Congress members call for investigation into ICE detainee death

Protesters gather during a vigil in honor of Mergensana Amar at Northwest Detention Center in Tacoma, Nov. 26, 2018. Amar died while in ICE custody. (Photo by Matt M. McKnight/Crosscut)

Four high-profile members of Congress are calling for an in-depth and timely investigation into the death of Mergensana Amar, the Russian asylum seeker who was held at the Northwest Detention Center in Tacoma before his death by suicide on Saturday.

“The federal government has a solemn duty to care for and protect those within its custody, including individuals detained by ICE,” the letter begins. Sent to the acting director of U.S. Immigration and Customs Enforcement on Wednesday, the letter is signed by Rep. Adam Smith, D-Bellevue, Sen. Patty Murray (D-WA), U.S. Rep. Pramila Jayapal, D-Seattle, and Sen. Maria Cantwell (D-WA).

The letter, which gives a deadline of Tuesday, Dec. 11 to respond to questions, asks for any reports related to Amar — who had staged a two-month hunger strike in protest of his impending deportation — a timeline of where he was located within the detention center (solitary confinement versus general population or health unit, for example) and a rationale for why he was moved.

It also asks for a detailed timeline of any medical services provided and the results of any medical evaluations; whether ICE conducted mental health checks and if so, how often; whether any medical experts concluded the former detainee was a threat to himself and what, if any steps, were taken to prevent his suicide; and whether he was denied privileges or threatened with force feeding or any other retaliation for going on a hunger strike.

In addition, it asks for a copy of a forced hydration order, which Crosscut obtained while reporting a story on Amar’s hunger strike, as well as any policy recommendations to prevent similar tragedies from happening again.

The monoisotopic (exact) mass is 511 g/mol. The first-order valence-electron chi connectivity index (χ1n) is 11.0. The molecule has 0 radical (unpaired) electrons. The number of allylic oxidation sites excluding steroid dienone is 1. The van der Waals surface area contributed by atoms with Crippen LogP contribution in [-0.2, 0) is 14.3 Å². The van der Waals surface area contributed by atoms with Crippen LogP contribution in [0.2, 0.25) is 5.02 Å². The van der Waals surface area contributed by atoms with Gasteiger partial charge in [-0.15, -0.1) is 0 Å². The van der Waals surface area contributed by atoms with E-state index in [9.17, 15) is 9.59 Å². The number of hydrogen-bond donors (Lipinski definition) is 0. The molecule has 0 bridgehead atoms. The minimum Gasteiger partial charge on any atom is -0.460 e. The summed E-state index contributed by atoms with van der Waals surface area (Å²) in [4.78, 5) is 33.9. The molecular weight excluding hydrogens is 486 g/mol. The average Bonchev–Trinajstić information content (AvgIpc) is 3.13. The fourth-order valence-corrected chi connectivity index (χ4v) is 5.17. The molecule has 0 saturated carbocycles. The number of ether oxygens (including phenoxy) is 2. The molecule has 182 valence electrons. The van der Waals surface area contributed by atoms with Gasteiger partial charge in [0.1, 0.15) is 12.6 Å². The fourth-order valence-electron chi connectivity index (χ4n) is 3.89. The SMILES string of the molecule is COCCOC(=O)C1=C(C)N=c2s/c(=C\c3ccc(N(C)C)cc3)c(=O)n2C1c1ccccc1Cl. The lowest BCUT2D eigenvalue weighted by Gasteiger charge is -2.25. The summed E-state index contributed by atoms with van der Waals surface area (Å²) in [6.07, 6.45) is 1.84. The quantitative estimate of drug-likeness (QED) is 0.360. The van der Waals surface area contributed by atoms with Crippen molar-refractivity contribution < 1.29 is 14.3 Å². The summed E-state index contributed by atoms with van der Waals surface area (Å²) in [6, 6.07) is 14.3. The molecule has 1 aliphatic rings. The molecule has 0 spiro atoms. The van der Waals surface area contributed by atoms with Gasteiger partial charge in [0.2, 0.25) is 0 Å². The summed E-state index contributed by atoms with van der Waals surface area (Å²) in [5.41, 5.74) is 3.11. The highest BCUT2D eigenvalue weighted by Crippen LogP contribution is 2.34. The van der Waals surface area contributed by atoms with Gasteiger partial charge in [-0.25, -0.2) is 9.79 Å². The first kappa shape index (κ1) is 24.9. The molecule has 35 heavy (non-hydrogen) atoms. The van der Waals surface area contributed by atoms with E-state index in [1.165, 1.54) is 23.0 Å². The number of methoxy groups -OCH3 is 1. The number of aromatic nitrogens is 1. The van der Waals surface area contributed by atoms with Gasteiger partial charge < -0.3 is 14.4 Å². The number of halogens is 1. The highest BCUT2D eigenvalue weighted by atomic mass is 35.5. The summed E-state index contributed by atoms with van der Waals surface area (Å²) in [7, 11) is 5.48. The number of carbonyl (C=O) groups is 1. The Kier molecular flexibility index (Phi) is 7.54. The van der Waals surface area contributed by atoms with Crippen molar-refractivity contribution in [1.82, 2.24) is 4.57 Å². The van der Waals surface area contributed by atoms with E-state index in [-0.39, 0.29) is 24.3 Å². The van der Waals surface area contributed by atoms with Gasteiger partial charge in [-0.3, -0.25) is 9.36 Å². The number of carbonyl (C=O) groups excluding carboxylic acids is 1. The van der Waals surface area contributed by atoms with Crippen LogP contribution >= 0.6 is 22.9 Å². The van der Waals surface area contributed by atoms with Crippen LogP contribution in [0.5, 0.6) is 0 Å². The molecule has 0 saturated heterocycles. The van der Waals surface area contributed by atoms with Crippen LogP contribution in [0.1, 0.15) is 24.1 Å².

“It is imperative that there be transparency and a thorough understanding of the circumstances and actions taken” leading up to his death, the letter concludes. The letter spells the former asylum seeker's name Mergensana Amar, which is how he is listed under ICE, but in an interview with Crosscut last month he said his first name was Amar.

U.S. Immigration and Customs Enforcement did not immediately respond to questions seeking comment. Tanya Roman, ICE spokesperson for the Pacific Northwest, would only say "official correspondence is answered through appropriate channels."

The letter also notes a September report by the Department of Homeland Security’s Office of Inspector General regarding a detention center in Adelanto, California. In May, investigators conducted an unannounced visit to the detention facility and found serious violations, including nooses in cells, improper and overly restrictive segregation, and untimely and inadequate medical care.

The nooses referred to in the report are made out of bedsheets, and one detainee reported seeing them used in several suicide attempts. Last year, according to the inspector general report, a 32-year-old man died at a California hospital after being found hanging from his bedsheets in his cell. Like the detention center in Tacoma, the Adelanto facility is operated by the private prison company GEO Group.